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Antimicrob Agents Chemother. 2009 Oct;53(10):4069-79. doi: 10.1128/AAC.00341-09. Epub 2009 Jul 13.

Comparative efficacy and safety of vancomycin versus teicoplanin: systematic review and meta-analysis.

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Sackler Faculty of Medicine, Tel-Aviv University, Tel-Aviv, Israel.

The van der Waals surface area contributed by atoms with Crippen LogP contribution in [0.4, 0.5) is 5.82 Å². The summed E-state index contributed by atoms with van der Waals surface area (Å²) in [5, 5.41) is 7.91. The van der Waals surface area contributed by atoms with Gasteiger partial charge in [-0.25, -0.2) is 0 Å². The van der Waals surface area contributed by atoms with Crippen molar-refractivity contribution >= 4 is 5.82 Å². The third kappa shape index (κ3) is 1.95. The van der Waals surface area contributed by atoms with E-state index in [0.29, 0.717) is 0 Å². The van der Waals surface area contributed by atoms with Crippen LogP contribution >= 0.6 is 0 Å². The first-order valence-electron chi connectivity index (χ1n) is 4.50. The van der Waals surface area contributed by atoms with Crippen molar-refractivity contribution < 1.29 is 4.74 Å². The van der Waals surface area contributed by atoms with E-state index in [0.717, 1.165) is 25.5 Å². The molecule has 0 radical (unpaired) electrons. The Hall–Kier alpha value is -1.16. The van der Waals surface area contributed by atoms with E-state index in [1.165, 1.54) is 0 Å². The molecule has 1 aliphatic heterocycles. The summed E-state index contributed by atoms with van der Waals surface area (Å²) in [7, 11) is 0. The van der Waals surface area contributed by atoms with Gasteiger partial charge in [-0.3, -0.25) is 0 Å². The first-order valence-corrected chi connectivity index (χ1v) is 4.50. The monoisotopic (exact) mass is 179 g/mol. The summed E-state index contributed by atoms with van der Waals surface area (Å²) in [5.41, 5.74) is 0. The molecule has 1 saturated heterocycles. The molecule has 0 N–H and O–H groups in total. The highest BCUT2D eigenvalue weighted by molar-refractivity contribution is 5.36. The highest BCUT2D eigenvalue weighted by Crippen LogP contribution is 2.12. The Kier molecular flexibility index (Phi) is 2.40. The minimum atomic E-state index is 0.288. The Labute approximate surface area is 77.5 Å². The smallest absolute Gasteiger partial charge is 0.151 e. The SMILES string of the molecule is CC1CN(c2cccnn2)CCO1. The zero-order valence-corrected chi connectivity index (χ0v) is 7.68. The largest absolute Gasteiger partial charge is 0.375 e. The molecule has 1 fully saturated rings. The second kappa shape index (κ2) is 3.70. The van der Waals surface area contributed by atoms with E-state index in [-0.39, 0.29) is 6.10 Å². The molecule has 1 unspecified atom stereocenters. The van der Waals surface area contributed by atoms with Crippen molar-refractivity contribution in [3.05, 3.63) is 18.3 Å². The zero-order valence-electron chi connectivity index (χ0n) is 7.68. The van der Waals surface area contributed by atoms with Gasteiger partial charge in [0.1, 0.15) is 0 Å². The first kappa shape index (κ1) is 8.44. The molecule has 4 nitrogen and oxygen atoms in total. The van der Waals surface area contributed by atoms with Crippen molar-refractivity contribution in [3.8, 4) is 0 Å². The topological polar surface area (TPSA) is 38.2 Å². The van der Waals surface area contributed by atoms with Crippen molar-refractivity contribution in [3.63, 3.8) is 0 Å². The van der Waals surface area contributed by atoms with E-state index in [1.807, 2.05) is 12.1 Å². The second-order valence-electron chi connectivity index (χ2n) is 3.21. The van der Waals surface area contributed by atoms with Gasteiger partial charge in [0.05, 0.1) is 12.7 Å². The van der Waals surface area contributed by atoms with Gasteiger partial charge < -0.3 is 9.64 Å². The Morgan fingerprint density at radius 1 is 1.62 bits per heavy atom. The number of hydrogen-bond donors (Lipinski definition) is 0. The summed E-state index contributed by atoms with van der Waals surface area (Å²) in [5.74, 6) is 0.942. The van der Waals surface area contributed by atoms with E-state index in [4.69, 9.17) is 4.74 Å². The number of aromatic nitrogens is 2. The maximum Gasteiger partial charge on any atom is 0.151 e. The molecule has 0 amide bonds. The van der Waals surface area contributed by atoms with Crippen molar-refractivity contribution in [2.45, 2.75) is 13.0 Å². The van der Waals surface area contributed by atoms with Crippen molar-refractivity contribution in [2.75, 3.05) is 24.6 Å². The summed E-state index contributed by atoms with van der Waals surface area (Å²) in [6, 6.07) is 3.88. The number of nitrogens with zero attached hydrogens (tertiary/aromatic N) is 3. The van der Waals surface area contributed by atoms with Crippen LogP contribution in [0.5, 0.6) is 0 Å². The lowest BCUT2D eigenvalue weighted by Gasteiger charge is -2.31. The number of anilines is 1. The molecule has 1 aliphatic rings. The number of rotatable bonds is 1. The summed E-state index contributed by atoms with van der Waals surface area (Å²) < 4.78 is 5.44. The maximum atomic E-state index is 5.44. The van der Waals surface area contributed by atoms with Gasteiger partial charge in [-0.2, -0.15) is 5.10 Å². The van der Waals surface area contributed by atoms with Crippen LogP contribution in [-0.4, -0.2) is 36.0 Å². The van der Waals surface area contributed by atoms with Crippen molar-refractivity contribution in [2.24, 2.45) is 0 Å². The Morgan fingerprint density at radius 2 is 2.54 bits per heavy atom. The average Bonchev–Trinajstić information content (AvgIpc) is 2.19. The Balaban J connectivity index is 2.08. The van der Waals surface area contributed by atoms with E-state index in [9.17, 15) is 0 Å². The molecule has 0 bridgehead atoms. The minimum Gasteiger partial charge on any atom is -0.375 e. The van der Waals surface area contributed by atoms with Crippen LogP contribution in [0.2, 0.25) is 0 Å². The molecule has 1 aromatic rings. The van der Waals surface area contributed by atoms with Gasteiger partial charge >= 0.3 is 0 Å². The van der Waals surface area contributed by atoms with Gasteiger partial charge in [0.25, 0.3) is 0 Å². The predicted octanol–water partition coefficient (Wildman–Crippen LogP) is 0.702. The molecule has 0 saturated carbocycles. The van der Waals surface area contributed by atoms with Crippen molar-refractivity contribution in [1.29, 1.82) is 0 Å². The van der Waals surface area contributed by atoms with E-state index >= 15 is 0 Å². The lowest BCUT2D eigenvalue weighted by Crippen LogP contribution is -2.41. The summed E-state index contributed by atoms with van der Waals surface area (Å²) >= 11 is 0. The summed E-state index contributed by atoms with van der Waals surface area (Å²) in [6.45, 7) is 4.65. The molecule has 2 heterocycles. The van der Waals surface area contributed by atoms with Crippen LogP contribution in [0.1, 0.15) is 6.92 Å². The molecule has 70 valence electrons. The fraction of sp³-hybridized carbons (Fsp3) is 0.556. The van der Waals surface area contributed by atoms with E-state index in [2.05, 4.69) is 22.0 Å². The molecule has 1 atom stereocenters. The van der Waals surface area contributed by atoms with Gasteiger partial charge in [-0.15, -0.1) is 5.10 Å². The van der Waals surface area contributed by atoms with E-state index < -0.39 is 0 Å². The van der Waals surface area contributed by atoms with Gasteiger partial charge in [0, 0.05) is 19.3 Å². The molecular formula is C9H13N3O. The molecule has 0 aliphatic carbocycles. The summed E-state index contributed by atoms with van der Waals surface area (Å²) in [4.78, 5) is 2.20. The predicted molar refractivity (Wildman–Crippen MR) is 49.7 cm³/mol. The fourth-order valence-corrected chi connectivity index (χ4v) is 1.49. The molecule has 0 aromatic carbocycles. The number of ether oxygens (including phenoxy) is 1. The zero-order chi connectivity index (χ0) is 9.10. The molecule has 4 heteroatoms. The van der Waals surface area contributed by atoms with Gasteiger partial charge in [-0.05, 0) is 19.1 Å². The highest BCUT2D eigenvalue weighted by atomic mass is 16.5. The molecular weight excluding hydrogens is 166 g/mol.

Vancomycin and teicoplanin are the glycopeptides currently in use for the treatment of infections caused by invasive beta-lactam-resistant gram-positive organisms. We conducted a systematic review and meta-analysis of randomized controlled trials that have compared vancomycin and teicoplanin administered systemically for the treatment of suspected or proven infections. A comprehensive search of trials without year, language, or publication status restrictions was performed. The primary outcome was all-cause mortality. Two reviewers independently extracted the data. Risk ratios (RRs) with 95% confidence intervals (CIs) were pooled by using the fixed-effect model (RRs of >1 favor vancomycin). Twenty-four trials were included. All-cause mortality was similar overall (RR, 0.95; 95% CI, 0.74 to 1.21), and there was no significant heterogeneity. In trials that used adequate allocation concealment, the results favored teicoplanin (RR, 0.82; 95% CI, 0.63 to 1.06), while in trials with unknown methods or inadequate concealment, the results favored vancomycin (RR, 3.61; 95% CI, 1.27 to 10.30). The latter trials might have recruited more severely ill patients. No other variable affected the RRs for mortality, including the assessment of glycopeptides administered empirically or for proven infections, neutropenia, the participant's age, and drug dosing. There were no significant differences between teicoplanin and vancomycin with regard to clinical failure (RR, 0.92; 95% CI, 0.81 to 1.05), microbiological failure (RR, 1.24; 95% CI, 0.93 to 1.65), and other efficacy outcomes. Lower RRs (in favor of teicoplanin) for clinical failure were observed with a lower risk of bias and when treatment was initiated for infections caused by gram-positive organisms rather than empirically. Total adverse events (RR, 0.61; 95% CI, 0.50 to 0.74), nephrotoxicity (RR, 0.44; 95% CI, 0.32 to 0.61), and red man syndrome were significantly less frequent with teicoplanin. Teicoplanin is not inferior to vancomycin with regard to efficacy and is associated with a lower adverse event rate than vancomycin.

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